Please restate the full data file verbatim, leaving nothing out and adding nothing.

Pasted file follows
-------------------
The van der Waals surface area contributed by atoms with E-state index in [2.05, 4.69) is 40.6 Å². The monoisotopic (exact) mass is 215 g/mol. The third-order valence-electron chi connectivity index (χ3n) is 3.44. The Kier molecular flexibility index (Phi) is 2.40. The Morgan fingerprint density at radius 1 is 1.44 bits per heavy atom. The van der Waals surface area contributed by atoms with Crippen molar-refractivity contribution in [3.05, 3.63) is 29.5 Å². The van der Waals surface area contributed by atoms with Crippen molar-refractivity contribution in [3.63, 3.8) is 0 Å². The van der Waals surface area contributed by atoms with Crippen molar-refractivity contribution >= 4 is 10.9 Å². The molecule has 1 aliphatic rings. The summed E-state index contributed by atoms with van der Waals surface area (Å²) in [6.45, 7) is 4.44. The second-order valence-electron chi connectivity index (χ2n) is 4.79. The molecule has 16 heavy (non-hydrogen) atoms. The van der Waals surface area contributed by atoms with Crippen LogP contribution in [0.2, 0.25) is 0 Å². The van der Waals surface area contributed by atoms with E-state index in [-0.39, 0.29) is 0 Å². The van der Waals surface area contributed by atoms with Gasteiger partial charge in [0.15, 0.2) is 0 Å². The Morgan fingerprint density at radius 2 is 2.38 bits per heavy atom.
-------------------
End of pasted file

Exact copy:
The van der Waals surface area contributed by atoms with E-state index in [2.05, 4.69) is 40.6 Å². The monoisotopic (exact) mass is 215 g/mol. The third-order valence-electron chi connectivity index (χ3n) is 3.44. The Kier molecular flexibility index (Phi) is 2.40. The Morgan fingerprint density at radius 1 is 1.44 bits per heavy atom. The van der Waals surface area contributed by atoms with Crippen molar-refractivity contribution in [3.05, 3.63) is 29.5 Å². The van der Waals surface area contributed by atoms with Crippen molar-refractivity contribution in [3.63, 3.8) is 0 Å². The van der Waals surface area contributed by atoms with Crippen molar-refractivity contribution >= 4 is 10.9 Å². The molecule has 1 aliphatic rings. The summed E-state index contributed by atoms with van der Waals surface area (Å²) in [6.45, 7) is 4.44. The second-order valence-electron chi connectivity index (χ2n) is 4.79. The molecule has 16 heavy (non-hydrogen) atoms. The van der Waals surface area contributed by atoms with Crippen LogP contribution in [0.2, 0.25) is 0 Å². The van der Waals surface area contributed by atoms with E-state index in [-0.39, 0.29) is 0 Å². The van der Waals surface area contributed by atoms with Gasteiger partial charge in [0.15, 0.2) is 0 Å². The Morgan fingerprint density at radius 2 is 2.38 bits per heavy atom.